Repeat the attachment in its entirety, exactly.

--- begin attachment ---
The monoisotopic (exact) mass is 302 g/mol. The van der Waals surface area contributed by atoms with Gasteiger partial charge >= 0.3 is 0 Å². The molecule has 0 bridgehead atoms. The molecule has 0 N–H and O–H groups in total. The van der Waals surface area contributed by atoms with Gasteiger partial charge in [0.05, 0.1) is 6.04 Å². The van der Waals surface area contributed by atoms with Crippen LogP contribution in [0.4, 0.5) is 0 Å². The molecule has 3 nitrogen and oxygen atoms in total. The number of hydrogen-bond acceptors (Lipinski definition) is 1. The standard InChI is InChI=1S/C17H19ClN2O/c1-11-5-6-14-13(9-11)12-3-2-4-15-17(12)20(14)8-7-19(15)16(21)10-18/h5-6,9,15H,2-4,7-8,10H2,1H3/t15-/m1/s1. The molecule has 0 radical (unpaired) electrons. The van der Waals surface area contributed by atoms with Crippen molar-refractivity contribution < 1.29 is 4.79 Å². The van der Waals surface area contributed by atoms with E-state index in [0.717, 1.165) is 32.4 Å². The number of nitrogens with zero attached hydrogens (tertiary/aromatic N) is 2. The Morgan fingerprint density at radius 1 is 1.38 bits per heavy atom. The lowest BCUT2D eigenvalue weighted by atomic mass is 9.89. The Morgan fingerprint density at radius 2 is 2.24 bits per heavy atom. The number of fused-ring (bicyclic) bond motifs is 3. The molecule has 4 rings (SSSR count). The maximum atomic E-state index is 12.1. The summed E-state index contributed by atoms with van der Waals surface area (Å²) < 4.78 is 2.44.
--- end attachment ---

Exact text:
The monoisotopic (exact) mass is 302 g/mol. The van der Waals surface area contributed by atoms with Gasteiger partial charge >= 0.3 is 0 Å². The molecule has 0 bridgehead atoms. The molecule has 0 N–H and O–H groups in total. The van der Waals surface area contributed by atoms with Gasteiger partial charge in [0.05, 0.1) is 6.04 Å². The van der Waals surface area contributed by atoms with Crippen LogP contribution in [0.4, 0.5) is 0 Å². The molecule has 3 nitrogen and oxygen atoms in total. The number of hydrogen-bond acceptors (Lipinski definition) is 1. The standard InChI is InChI=1S/C17H19ClN2O/c1-11-5-6-14-13(9-11)12-3-2-4-15-17(12)20(14)8-7-19(15)16(21)10-18/h5-6,9,15H,2-4,7-8,10H2,1H3/t15-/m1/s1. The molecule has 0 radical (unpaired) electrons. The van der Waals surface area contributed by atoms with Crippen molar-refractivity contribution < 1.29 is 4.79 Å². The van der Waals surface area contributed by atoms with E-state index in [0.717, 1.165) is 32.4 Å². The number of nitrogens with zero attached hydrogens (tertiary/aromatic N) is 2. The Morgan fingerprint density at radius 1 is 1.38 bits per heavy atom. The lowest BCUT2D eigenvalue weighted by atomic mass is 9.89. The Morgan fingerprint density at radius 2 is 2.24 bits per heavy atom. The number of fused-ring (bicyclic) bond motifs is 3. The molecule has 4 rings (SSSR count). The maximum atomic E-state index is 12.1. The summed E-state index contributed by atoms with van der Waals surface area (Å²) < 4.78 is 2.44.